The pumping station site sat at 9 metres below ground level, in poor soils. When excavations started Sydney Water hit the water table at around 3 metres in depth, meaning increased risk of subsidence in the pit walls and inundation at the base of the excavation.
Sydney Water contracted Coates Hire Engineering and Technical Services, to design, build, test and install a shoring system that would hold the sheet pile walls of the pit, while also dewatering the excavation site so the works could be carried out.
Temporary Works Engineer at Coates Hire Engineering and Technical Services Team, Darren Browne, says the pumping station at Wolli Creek was a complicated site which needed to be secured before workers could safely operate.
The groundwater was controlled with a large spear-point system, installed to achieve sufficient suction lift at the required flow rates.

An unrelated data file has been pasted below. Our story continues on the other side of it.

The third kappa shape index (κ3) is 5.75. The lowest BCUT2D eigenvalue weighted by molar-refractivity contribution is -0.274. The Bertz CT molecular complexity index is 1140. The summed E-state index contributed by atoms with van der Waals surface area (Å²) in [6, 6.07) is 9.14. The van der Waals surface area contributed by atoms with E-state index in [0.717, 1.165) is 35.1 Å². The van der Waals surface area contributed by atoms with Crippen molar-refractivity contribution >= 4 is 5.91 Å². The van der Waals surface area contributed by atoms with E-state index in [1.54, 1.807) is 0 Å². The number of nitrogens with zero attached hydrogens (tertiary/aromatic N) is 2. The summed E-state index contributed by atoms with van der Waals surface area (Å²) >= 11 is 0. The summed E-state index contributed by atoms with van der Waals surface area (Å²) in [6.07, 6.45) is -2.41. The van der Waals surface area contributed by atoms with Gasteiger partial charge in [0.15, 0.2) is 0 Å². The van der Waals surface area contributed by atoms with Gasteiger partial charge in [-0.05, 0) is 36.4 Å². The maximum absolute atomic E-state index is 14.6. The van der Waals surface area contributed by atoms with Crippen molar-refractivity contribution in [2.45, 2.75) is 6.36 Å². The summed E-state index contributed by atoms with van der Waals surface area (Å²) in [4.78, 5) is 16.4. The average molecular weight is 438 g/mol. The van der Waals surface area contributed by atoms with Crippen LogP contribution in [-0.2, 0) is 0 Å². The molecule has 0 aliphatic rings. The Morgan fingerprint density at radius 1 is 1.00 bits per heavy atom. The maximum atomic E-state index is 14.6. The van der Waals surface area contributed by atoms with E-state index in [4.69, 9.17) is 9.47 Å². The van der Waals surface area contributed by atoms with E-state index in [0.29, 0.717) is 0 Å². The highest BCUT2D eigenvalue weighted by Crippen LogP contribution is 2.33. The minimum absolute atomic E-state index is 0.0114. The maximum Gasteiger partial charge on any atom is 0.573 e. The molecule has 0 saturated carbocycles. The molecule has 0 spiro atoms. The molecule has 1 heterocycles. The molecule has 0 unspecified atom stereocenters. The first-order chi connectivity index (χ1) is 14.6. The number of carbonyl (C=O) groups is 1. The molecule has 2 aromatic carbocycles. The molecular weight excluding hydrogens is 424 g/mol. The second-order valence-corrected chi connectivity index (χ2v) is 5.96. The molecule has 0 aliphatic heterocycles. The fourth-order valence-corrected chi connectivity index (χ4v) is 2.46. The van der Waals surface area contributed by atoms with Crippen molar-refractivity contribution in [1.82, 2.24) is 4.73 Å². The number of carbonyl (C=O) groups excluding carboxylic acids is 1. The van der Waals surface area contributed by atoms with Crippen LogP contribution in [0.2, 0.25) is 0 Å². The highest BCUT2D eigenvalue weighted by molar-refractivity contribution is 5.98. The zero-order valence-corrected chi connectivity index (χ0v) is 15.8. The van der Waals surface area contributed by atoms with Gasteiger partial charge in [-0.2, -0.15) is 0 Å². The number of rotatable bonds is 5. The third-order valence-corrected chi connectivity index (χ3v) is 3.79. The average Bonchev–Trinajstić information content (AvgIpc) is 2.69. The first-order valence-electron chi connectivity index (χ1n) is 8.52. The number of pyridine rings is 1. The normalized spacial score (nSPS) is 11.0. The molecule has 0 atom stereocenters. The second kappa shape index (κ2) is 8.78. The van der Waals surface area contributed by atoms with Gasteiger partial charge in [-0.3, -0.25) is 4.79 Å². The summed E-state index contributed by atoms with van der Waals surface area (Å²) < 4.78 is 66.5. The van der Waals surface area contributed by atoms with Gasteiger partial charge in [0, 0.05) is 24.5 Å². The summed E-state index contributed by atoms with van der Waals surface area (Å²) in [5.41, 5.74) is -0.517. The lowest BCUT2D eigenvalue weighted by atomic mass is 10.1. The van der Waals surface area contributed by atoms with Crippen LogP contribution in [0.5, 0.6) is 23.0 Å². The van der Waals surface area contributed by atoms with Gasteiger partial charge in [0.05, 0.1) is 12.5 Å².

Sydney Water Construction Co-ordinator Colin Burrell says due to the soil quality and high water table at the site, the excavation required a fit-for-purpose shoring and dewatering design to ensure that the work could be carried out safely and economically.
“We had groundwater sitting at 3 metres below the surface, which the wall had to retain. The dewatering system needed to keep the pit dry at all times,” he says.
He says the project was completed without customer complaint or disruption to wastewater services. “The Coates Hire team was very professional and they were able to adapt their designs and their approach according to the new conditions. They allowed us to push forward on the project knowing that the shoring and dewatering issues were being dealt with.”
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